In the morning, I rode around Natchez and did a bit of sightseeing.
Then I got the Trace and backtracked north about 30 miles to Rt 552, headed west past Alcorn State University, and found the ruins off of a dirt road. Windsor Ruins started as a grand mansion built in 1861 by cotton plantation businessman Smith Coffee Daniell II, who died within weeks of its completion. His wife and children lived there and survived the Civil War. A fire on February 17, 1890 destroyed the 23 room structure, leaving only the columns and the ironwork. Daniell family descendants donated Windsor Ruins to the State of Mississippi in 1974. A flight of metal stairs found intact is now at Oakland Chapel at Alcorn State University.
Heading south on Rt 552, I crossed over the Trace and got on Rt 61 South. I was headed to Dauphin Island in Mobile Bay Alabama to visit my daughter that evening and figured that I would make better time. Well, within a mile I saw signs for the Rosswood Plantation and decided that one more stop was in order. I got off and continued east on Rt 552. This antebellum bed and breakfast is located near Lorman. The planatation is a Mississippi landmark built in 1857. The architect was David Shroder, the architect of Windsor, whose awesome ruins I had just visited.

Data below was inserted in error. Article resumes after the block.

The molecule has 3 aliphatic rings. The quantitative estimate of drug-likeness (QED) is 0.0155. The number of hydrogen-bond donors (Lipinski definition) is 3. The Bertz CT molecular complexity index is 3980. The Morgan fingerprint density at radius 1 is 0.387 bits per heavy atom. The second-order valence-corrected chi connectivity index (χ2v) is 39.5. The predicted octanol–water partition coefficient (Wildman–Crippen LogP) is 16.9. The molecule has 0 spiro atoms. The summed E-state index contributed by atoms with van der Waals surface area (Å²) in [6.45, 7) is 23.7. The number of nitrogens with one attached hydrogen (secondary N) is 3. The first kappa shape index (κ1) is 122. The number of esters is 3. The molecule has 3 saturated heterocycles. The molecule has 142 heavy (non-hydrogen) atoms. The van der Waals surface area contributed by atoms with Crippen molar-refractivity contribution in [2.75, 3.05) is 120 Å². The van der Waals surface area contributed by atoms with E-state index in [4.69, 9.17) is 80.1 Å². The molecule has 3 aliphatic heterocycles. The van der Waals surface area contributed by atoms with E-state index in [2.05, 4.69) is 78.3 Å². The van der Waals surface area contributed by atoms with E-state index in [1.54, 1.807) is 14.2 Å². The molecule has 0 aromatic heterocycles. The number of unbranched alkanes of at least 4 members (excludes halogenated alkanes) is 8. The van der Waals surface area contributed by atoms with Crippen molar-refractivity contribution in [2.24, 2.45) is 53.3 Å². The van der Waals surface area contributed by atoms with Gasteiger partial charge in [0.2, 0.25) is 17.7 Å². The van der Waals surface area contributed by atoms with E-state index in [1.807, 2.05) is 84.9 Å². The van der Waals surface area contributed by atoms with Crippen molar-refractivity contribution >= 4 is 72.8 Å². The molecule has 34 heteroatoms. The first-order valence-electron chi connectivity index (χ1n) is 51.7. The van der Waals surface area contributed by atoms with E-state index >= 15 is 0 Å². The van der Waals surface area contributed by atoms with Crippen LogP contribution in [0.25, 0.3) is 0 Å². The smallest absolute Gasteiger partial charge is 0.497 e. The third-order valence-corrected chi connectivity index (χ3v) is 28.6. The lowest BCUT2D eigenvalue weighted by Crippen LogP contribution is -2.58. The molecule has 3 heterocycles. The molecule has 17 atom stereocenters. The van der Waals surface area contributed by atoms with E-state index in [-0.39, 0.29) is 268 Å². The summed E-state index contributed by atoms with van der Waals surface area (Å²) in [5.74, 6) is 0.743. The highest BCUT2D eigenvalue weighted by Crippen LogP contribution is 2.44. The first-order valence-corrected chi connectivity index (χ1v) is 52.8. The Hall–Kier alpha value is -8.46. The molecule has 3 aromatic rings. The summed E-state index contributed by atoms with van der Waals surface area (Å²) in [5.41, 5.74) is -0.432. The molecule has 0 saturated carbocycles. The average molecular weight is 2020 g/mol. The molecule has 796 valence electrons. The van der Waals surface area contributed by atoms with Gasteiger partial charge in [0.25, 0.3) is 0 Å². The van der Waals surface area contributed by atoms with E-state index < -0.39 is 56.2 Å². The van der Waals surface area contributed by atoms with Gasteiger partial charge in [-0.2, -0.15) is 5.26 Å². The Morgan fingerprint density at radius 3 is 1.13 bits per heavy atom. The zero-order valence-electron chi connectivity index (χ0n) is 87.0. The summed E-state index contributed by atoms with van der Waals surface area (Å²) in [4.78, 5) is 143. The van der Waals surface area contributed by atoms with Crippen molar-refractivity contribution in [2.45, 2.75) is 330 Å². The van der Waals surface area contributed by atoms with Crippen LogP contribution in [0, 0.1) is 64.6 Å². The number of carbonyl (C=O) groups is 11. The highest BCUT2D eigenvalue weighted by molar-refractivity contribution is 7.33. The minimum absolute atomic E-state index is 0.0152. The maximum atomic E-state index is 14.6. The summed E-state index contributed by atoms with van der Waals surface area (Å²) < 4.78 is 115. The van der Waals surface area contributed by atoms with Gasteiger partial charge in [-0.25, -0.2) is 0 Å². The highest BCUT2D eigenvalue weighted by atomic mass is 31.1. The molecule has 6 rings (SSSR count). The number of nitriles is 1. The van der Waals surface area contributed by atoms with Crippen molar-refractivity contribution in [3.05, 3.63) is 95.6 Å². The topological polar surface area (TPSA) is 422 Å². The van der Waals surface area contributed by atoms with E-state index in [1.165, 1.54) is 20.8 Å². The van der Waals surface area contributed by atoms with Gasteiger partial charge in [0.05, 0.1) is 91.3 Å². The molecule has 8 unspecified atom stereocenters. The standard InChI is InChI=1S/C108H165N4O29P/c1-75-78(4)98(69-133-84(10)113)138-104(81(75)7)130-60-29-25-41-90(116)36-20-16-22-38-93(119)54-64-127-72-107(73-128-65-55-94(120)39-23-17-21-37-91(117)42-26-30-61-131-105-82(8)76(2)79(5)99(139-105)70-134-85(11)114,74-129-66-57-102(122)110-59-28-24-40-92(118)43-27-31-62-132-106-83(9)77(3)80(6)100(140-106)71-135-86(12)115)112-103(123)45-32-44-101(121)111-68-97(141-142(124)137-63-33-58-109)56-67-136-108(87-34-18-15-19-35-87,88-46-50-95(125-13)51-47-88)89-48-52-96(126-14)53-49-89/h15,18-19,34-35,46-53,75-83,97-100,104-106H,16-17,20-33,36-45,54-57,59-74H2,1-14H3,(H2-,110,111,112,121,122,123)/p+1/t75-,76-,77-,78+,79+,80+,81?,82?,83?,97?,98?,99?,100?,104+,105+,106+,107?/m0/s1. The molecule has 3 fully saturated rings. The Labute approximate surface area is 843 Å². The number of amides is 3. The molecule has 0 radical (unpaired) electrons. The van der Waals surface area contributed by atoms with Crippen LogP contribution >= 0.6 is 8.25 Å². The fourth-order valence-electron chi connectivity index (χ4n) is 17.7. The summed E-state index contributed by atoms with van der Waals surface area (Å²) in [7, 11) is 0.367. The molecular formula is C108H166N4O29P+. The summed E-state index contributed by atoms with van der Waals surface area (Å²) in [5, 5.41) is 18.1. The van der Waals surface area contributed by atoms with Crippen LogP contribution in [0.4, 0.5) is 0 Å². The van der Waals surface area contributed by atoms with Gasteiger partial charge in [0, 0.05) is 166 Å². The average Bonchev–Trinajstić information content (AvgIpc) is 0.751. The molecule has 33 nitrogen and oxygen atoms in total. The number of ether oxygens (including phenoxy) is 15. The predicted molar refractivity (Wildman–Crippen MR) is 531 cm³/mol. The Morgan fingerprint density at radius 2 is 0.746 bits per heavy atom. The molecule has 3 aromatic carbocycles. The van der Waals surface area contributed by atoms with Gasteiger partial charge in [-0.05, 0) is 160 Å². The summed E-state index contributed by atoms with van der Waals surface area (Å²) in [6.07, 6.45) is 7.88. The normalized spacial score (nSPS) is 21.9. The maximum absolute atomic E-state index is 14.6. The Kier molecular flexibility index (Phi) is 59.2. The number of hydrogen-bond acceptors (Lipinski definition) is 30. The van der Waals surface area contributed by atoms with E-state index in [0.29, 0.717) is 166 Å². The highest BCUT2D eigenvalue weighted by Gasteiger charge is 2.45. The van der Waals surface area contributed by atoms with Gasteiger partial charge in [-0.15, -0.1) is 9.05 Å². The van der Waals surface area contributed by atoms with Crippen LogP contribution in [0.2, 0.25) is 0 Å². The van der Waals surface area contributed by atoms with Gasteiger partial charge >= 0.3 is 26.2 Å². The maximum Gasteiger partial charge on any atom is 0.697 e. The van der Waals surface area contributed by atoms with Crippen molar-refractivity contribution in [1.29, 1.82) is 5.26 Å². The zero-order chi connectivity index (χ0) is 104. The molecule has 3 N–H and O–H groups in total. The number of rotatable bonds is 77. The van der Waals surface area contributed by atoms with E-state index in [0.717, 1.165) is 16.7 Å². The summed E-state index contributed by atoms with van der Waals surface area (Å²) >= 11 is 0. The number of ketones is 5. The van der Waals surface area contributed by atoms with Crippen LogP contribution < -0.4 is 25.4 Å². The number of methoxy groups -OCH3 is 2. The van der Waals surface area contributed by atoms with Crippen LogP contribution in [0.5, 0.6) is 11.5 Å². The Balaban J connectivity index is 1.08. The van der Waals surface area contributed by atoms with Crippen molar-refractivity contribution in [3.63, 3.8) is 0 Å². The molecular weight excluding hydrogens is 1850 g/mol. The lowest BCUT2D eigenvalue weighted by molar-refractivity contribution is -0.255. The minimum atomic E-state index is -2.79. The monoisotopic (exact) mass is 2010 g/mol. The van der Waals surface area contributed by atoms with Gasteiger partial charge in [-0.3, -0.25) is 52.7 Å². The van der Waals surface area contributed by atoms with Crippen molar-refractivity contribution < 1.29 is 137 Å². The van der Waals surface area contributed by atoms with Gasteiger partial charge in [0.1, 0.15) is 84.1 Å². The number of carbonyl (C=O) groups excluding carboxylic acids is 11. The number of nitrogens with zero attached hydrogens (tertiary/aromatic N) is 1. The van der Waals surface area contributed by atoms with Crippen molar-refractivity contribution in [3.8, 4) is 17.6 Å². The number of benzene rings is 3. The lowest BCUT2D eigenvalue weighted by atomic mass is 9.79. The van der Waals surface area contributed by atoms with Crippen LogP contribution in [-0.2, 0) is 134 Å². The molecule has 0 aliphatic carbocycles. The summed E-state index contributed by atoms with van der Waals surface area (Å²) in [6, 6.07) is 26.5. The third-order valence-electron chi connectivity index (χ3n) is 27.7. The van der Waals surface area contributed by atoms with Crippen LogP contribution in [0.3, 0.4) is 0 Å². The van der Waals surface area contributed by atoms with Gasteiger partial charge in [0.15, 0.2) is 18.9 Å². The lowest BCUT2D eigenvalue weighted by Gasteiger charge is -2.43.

It was finally time to do some highway hauling. I took 61 south to 33, then 84 east to I-55. From this point on, it was nothing but interstate until I got home. I went south into Lousiana where I got on I-12 east, then I-10 east. From there I crossed eastern LA and the southernmost portion of Alabama. I stopped under a gas station for about a half hour as a violent thunderstorm blew across the highway, then 188 south to Bayou La Batre and finally 193 south across the Dauphin Island Bridge to the Dauphin Island Sea Lab where my daughter was taking summer courses. We ate dinner at a small local restaurant at the west end of the island and called it a day.